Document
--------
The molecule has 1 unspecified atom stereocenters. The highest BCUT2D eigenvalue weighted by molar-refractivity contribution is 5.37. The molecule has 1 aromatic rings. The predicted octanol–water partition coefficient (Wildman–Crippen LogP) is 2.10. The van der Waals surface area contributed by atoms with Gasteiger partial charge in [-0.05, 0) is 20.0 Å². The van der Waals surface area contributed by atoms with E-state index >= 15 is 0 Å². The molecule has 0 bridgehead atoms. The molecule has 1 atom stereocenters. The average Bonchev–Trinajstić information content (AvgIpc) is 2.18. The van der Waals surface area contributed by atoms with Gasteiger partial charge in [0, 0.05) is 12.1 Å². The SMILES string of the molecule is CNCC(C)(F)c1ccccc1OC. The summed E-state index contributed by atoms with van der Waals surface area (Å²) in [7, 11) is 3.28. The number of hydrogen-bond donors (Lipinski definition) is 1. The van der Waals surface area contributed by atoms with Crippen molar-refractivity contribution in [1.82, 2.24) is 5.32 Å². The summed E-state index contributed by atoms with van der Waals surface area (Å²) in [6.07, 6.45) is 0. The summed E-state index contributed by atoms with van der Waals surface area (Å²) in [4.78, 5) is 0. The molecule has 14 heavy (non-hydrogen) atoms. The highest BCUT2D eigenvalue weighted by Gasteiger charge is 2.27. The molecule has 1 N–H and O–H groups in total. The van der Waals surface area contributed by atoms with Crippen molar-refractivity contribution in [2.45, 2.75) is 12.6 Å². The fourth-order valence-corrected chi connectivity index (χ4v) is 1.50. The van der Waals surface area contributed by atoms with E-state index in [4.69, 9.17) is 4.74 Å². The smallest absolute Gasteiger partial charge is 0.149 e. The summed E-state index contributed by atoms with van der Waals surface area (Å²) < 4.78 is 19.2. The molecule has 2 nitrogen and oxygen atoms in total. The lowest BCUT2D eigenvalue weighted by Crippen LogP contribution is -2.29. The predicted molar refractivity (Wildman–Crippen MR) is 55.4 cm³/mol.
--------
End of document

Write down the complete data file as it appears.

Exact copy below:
The molecule has 1 unspecified atom stereocenters. The highest BCUT2D eigenvalue weighted by molar-refractivity contribution is 5.37. The molecule has 1 aromatic rings. The predicted octanol–water partition coefficient (Wildman–Crippen LogP) is 2.10. The van der Waals surface area contributed by atoms with Gasteiger partial charge in [-0.05, 0) is 20.0 Å². The van der Waals surface area contributed by atoms with E-state index >= 15 is 0 Å². The molecule has 0 bridgehead atoms. The molecule has 1 atom stereocenters. The average Bonchev–Trinajstić information content (AvgIpc) is 2.18. The van der Waals surface area contributed by atoms with Gasteiger partial charge in [0, 0.05) is 12.1 Å². The SMILES string of the molecule is CNCC(C)(F)c1ccccc1OC. The summed E-state index contributed by atoms with van der Waals surface area (Å²) in [7, 11) is 3.28. The number of hydrogen-bond donors (Lipinski definition) is 1. The van der Waals surface area contributed by atoms with Crippen molar-refractivity contribution in [1.82, 2.24) is 5.32 Å². The summed E-state index contributed by atoms with van der Waals surface area (Å²) in [6.07, 6.45) is 0. The summed E-state index contributed by atoms with van der Waals surface area (Å²) in [4.78, 5) is 0. The molecule has 14 heavy (non-hydrogen) atoms. The highest BCUT2D eigenvalue weighted by Gasteiger charge is 2.27. The molecule has 1 N–H and O–H groups in total. The van der Waals surface area contributed by atoms with Crippen molar-refractivity contribution in [2.45, 2.75) is 12.6 Å². The fourth-order valence-corrected chi connectivity index (χ4v) is 1.50. The van der Waals surface area contributed by atoms with E-state index in [4.69, 9.17) is 4.74 Å². The smallest absolute Gasteiger partial charge is 0.149 e. The summed E-state index contributed by atoms with van der Waals surface area (Å²) < 4.78 is 19.2. The molecule has 2 nitrogen and oxygen atoms in total. The lowest BCUT2D eigenvalue weighted by Crippen LogP contribution is -2.29. The predicted molar refractivity (Wildman–Crippen MR) is 55.4 cm³/mol.